That was the theme of last weekend’s Memorial Day potluck. Ticket to get in: a dish and a song about it. My favorite dish (and not a bad song):
Here’s the playlist with most of the songs.
And some pix shot by Marc and Carol. (More in Carol’s Facebook Photos.)
Elly with the menu.
(Most) everyone around the fire pit.
Elly, Corey and Elaine.
Me and Nate.
Corey and Noah once again take home one of the prizes — a vinyl record melted into a bowl.
Saying goodbye to Corey.
Last Memorial Day at Carol and Marc’s, the theme of the day was jello. This year it was tofu, and the best in show award went to our daughter Corey and her boyfriend Noah for their tofu spring roll entry, beating out the tofu walnut balls and a load of entries in the dessert category.
Nate learned not to chase frisbees into the nettles barefoot.
Corey and Noah check out the water garden.
Bittersweet weekend. Lots of excitement with friends and family and graduation going on here in Ithaca. But Fred the Dalmatian is very sick. He had kidney stone surgery last Tuesday and had complications that required a second surgery. We got to see him today and got him to eat a little bit. He’s weak and thin and not out of the woods yet. Please send some good thoughts his way.
Thought-provoking column (under the header ‘Arugula Politics’) in this morning’s Washington Post: Go Slow, Foodies. It’s the Way to Win.
Shorter version: The problem with transforming the food system is that it takes a holistic approach. And that has movers and shakers thinking that foodies lack focus. How can politicians get behind foodies when their issues are all over the map, from tilling up the White House lawn for a garden to reducing cow flatulence?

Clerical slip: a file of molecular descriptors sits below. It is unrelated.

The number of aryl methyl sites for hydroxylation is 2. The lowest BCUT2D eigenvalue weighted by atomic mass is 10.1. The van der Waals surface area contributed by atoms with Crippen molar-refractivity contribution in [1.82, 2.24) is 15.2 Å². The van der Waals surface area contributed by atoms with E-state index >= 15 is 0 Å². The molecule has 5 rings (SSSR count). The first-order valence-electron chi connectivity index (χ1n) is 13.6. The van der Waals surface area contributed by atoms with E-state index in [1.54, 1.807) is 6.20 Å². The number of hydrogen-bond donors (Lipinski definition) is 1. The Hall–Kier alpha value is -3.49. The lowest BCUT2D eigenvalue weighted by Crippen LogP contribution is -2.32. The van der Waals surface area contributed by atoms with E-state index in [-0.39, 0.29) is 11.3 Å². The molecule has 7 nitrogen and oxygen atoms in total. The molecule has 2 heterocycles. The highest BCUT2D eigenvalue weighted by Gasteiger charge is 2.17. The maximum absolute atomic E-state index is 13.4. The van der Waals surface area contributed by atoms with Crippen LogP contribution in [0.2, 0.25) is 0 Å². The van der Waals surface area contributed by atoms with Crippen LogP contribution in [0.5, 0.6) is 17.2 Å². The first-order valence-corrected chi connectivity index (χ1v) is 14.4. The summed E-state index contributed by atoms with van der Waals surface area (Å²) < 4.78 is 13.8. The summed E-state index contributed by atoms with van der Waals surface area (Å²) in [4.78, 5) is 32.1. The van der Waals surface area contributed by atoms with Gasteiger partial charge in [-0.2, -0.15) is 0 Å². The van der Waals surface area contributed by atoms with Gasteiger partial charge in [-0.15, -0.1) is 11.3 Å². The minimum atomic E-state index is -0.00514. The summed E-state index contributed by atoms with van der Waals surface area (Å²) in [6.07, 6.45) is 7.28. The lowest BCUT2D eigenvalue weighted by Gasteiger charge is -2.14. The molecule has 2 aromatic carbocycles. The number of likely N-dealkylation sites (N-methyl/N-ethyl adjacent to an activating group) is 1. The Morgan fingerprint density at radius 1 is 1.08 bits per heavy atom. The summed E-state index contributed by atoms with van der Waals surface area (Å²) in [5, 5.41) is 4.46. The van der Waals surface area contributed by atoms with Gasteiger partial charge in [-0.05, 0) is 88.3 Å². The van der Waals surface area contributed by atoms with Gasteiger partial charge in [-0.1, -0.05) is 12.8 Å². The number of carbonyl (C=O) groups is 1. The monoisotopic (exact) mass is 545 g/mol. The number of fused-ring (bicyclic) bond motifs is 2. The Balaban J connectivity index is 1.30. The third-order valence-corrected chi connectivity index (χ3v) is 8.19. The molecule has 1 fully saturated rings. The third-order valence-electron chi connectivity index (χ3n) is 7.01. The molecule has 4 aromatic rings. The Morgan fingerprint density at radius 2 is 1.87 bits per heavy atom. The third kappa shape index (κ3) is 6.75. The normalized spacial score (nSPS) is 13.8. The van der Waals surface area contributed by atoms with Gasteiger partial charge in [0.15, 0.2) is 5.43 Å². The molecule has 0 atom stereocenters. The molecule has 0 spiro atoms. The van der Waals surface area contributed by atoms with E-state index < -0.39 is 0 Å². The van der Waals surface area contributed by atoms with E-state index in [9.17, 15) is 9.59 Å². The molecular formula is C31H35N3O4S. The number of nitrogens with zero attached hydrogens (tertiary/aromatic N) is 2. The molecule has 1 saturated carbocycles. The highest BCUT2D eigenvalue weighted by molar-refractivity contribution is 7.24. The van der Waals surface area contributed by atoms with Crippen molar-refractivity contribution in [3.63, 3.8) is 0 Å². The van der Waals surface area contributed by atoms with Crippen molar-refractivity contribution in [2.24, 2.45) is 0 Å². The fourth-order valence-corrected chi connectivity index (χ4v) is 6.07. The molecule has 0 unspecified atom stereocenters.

I’ve long been a fan of the Thom Harmann view of politics: We, the people, are a parade. And when we get enough marchers all headed in the right direction, politicians will quickly jump in front and declare themselves the drum majors.
The good news is, the local foods band is growing by leaps and bounds. Witness the article Good Eats in Cornell Alumni Magazine. The feature details how faculty, educators, students and alumni-turned-farmers aren’t waiting for the policy changes. They’re plowing ahead and laying the groundwork for local foods now.
Join the march.
On Memorial Day, as is the tradition, my sister-in-law Carol and her S.O. Marc (his woodwork featuring carved wooden bowls and sculpture make great gifts) hosted a lovely picnic at their place. They decided that we should all get back to our somewhat redneck roots and have a jello contest along with the other festivities.
You may want to try something like this at your July 4th celebration or other summer gathering.
While not jello, Bob and Ginny got us off to a good start with a Costal Ozark Sushi appetizer — basically pickles and cream chees wrapped in white bread. Not bad.
Our artist friend Lori made this All Star entry from scratch.
One of my favorites, my brother-in-law Charles’ dish had a key favorite ingredient: Spam. He definitely won the ‘Savory’ category.
My mother-in-law Eunice used to serve this to her kids. They called it glop then. They call it glop (endearingly) now. They don’t hold it against her. It’s jello powder, cottage cheese, canned fruit and CoolWhip. Mmmmm…mmmmm.
This is my Pond Scum. It’s a riff on my Mom’s standard lime jello/7-Up/canned fruit mix. The evil guy is my Mexican tequila cork.
Marc was just coming off a sinus infection. You don’t want to know.
Carol’s entry was my favorite. It tasted like an orange creamsicle. Maybe she’ll link to the recipe in the comments.
Friend Helen brought a specially blessed dessert: If you look carefully, you can see the Virgin Mary in the nut topping.
I don’t remember much about this layered entry from Bob and Ginny, but it was all starting to blur together by then. But that’s what happens when you put six or seven gelatinous desserts on top of a big meal. We were all starting to get a little whoozy.
And the winner was: Jello-Wello. A true oxymoron, this healthy jello concoction by Liz has fresh fruit, splenda, granola and all sorts of stuff you won’t find in most jello dishes.
Got any favorite jello or other redneck recipes? Share ’em.